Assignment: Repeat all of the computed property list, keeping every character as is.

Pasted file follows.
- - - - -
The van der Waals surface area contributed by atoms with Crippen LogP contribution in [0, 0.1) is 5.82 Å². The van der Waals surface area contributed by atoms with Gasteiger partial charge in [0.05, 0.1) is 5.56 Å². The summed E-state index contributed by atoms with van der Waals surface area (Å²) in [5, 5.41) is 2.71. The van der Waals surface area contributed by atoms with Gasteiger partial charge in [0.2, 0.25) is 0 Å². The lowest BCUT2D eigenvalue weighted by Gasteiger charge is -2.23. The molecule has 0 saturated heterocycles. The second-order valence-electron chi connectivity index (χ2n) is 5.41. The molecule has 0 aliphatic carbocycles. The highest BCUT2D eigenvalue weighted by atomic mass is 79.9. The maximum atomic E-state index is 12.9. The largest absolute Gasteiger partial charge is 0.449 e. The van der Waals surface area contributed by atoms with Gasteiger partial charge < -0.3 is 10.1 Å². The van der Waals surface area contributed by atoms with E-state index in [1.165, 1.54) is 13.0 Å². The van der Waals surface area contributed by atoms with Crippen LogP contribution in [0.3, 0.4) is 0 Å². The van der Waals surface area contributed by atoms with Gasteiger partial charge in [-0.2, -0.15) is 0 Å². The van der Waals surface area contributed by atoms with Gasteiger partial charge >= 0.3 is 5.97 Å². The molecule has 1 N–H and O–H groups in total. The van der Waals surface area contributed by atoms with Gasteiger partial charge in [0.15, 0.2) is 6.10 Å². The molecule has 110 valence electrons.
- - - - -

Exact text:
The van der Waals surface area contributed by atoms with Crippen LogP contribution in [0, 0.1) is 5.82 Å². The van der Waals surface area contributed by atoms with Gasteiger partial charge in [0.05, 0.1) is 5.56 Å². The summed E-state index contributed by atoms with van der Waals surface area (Å²) in [5, 5.41) is 2.71. The van der Waals surface area contributed by atoms with Gasteiger partial charge in [0.2, 0.25) is 0 Å². The lowest BCUT2D eigenvalue weighted by Gasteiger charge is -2.23. The molecule has 0 saturated heterocycles. The second-order valence-electron chi connectivity index (χ2n) is 5.41. The molecule has 0 aliphatic carbocycles. The highest BCUT2D eigenvalue weighted by atomic mass is 79.9. The maximum atomic E-state index is 12.9. The largest absolute Gasteiger partial charge is 0.449 e. The van der Waals surface area contributed by atoms with Gasteiger partial charge < -0.3 is 10.1 Å². The van der Waals surface area contributed by atoms with E-state index in [1.165, 1.54) is 13.0 Å². The van der Waals surface area contributed by atoms with Crippen LogP contribution in [0.3, 0.4) is 0 Å². The van der Waals surface area contributed by atoms with Gasteiger partial charge in [-0.2, -0.15) is 0 Å². The van der Waals surface area contributed by atoms with Gasteiger partial charge >= 0.3 is 5.97 Å². The molecule has 1 N–H and O–H groups in total. The van der Waals surface area contributed by atoms with Gasteiger partial charge in [0.15, 0.2) is 6.10 Å². The molecule has 110 valence electrons.